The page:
“I must commend you, I have never seen anything quite like that before.” The investor nodded. “Most entertaining.”
“Thank you.” Shae beamed as Dance squeezed her hand under the table. “We’ve worked hard to make something unique. We think it will do well.”
Shae felt her blood run cold. “Perhaps? I’m sure we…”
The investor held up a forestalling hand. “Don’t get me wrong, Ms Lene. I am certain this show would do well enough to make a decent return on any investment. But you have been doing this for a long time now. You have an established name, a reputation.” He leaned forward. “I would like you – both of you – to think bigger.”
Shae exchanged a frown with Dance before turning back. “I’m…I’m not sure what you mean.”
“Have you ever thought of teaching?”
Teaching? Visions of her past fluttered up, her teachers, both good and ill – Alfrond, Sybilance, her own Fearless Dance. Fifty years was not a long time, yet so much had happened. But in that time, the one thing that had never occurred to her was…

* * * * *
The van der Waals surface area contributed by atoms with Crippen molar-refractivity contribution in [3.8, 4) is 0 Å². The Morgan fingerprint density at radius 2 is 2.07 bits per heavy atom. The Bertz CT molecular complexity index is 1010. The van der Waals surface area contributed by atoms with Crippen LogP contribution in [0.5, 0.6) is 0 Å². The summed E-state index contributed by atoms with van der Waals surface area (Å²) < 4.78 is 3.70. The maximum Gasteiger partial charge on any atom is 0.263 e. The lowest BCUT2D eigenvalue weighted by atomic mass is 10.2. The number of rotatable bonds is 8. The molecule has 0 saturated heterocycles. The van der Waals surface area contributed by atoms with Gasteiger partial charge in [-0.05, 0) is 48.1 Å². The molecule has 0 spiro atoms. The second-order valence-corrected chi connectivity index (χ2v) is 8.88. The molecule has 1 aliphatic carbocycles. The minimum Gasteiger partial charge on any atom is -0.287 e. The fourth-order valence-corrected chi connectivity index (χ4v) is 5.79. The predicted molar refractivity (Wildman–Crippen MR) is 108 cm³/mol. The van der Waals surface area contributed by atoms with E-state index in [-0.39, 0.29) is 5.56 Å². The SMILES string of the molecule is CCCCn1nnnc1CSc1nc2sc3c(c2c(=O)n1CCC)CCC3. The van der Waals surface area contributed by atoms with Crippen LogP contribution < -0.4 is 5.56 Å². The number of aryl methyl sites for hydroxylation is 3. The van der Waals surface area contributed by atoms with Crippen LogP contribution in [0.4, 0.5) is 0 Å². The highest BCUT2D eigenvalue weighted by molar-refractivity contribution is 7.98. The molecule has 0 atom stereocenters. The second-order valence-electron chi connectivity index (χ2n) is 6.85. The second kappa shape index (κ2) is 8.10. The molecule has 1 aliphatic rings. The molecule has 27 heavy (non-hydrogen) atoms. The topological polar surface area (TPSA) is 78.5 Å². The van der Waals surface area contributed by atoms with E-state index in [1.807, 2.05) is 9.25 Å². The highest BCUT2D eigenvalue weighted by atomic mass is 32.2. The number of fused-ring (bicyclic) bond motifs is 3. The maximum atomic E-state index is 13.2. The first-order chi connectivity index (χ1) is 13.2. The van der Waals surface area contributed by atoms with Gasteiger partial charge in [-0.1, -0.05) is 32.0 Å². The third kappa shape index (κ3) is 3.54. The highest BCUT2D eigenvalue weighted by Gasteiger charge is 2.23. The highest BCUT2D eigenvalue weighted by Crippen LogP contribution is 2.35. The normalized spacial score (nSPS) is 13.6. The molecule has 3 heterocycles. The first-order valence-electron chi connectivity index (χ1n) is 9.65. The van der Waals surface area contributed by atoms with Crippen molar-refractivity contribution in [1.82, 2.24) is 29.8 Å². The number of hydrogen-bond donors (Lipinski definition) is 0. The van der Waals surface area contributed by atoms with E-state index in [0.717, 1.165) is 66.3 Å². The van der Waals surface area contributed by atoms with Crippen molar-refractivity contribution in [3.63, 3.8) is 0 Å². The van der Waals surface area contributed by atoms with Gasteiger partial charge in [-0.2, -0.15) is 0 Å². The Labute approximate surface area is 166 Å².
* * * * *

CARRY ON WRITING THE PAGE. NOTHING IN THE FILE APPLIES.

“Teaching?” Dance snorted. “She isn’t even in her prime yet. Teaching is for the old who can’t do it anymore.”
Shae could not contain a burst of laughter. “I want to see you tell Sybilance that.”
He grimaced. “With certain exceptions.”
“Hear me out.” The investor steepled his fingers and leaned forward. “I think you should open a school. An academy of music and dance. You would still perform – indeed, that would be a main attraction, both for prospective students and for fundraising. But you would be able to perform on your time, on your own stage. Think of it – people would come to you, instead of the other way around. And you would be inspiring generations of entertainers.”
A long silence while Shae and Dance looked at each other, then Shae bit her lip.
“I…I don’t know. I…”
“I know it’s a lot. Take your time, think it over. I’ll be happy to fund your usual circuit. It has never failed to turn a profit. Well, except that one year, but that wasn’t your fault. But I’d be willing to invest a lot more, if you’re willing.” He stood, put on his hat, and glanced back down. “Let me know what you decide.”
He walked away, leaving them wallowing in the morass of his vision.